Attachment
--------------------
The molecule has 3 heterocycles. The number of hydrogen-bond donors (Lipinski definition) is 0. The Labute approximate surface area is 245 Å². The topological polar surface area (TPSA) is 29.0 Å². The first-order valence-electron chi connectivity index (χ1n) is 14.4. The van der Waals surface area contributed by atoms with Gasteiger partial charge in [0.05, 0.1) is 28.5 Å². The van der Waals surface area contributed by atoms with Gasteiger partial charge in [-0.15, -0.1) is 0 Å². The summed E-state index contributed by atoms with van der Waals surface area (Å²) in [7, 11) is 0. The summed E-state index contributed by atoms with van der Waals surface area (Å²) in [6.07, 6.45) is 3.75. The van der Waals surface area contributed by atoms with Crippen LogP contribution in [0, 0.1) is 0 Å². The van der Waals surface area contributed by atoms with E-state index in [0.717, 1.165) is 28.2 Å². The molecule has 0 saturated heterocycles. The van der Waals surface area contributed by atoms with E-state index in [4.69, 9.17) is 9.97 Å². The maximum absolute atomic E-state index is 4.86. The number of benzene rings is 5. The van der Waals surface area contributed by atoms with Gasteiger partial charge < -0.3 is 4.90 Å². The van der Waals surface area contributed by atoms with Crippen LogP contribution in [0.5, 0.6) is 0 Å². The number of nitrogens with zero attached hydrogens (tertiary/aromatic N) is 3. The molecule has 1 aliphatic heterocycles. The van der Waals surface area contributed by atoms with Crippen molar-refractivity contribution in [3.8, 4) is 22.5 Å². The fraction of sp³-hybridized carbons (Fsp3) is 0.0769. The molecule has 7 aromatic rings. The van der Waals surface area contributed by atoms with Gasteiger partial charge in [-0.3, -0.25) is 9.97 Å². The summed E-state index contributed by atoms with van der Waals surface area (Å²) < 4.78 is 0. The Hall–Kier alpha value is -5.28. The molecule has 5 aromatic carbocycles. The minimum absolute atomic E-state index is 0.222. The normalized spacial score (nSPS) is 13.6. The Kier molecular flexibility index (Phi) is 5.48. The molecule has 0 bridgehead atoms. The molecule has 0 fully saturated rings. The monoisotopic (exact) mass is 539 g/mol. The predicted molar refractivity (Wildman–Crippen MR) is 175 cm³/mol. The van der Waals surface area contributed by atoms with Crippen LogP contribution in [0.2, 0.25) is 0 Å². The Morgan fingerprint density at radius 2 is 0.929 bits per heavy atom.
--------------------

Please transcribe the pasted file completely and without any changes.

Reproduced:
The molecule has 3 heterocycles. The number of hydrogen-bond donors (Lipinski definition) is 0. The Labute approximate surface area is 245 Å². The topological polar surface area (TPSA) is 29.0 Å². The first-order valence-electron chi connectivity index (χ1n) is 14.4. The van der Waals surface area contributed by atoms with Gasteiger partial charge in [0.05, 0.1) is 28.5 Å². The van der Waals surface area contributed by atoms with Gasteiger partial charge in [-0.15, -0.1) is 0 Å². The summed E-state index contributed by atoms with van der Waals surface area (Å²) in [7, 11) is 0. The summed E-state index contributed by atoms with van der Waals surface area (Å²) in [6.07, 6.45) is 3.75. The van der Waals surface area contributed by atoms with Crippen LogP contribution in [0, 0.1) is 0 Å². The van der Waals surface area contributed by atoms with E-state index in [0.717, 1.165) is 28.2 Å². The molecule has 0 saturated heterocycles. The van der Waals surface area contributed by atoms with E-state index in [4.69, 9.17) is 9.97 Å². The maximum absolute atomic E-state index is 4.86. The number of benzene rings is 5. The van der Waals surface area contributed by atoms with Gasteiger partial charge < -0.3 is 4.90 Å². The van der Waals surface area contributed by atoms with Crippen LogP contribution in [0.5, 0.6) is 0 Å². The number of nitrogens with zero attached hydrogens (tertiary/aromatic N) is 3. The molecule has 1 aliphatic heterocycles. The van der Waals surface area contributed by atoms with Crippen molar-refractivity contribution in [3.8, 4) is 22.5 Å². The fraction of sp³-hybridized carbons (Fsp3) is 0.0769. The molecule has 7 aromatic rings. The van der Waals surface area contributed by atoms with Gasteiger partial charge in [-0.3, -0.25) is 9.97 Å². The summed E-state index contributed by atoms with van der Waals surface area (Å²) < 4.78 is 0. The Hall–Kier alpha value is -5.28. The molecule has 5 aromatic carbocycles. The minimum absolute atomic E-state index is 0.222. The normalized spacial score (nSPS) is 13.6. The Kier molecular flexibility index (Phi) is 5.48. The molecule has 0 bridgehead atoms. The molecule has 0 fully saturated rings. The monoisotopic (exact) mass is 539 g/mol. The predicted molar refractivity (Wildman–Crippen MR) is 175 cm³/mol. The van der Waals surface area contributed by atoms with Crippen LogP contribution in [0.2, 0.25) is 0 Å². The Morgan fingerprint density at radius 2 is 0.929 bits per heavy atom.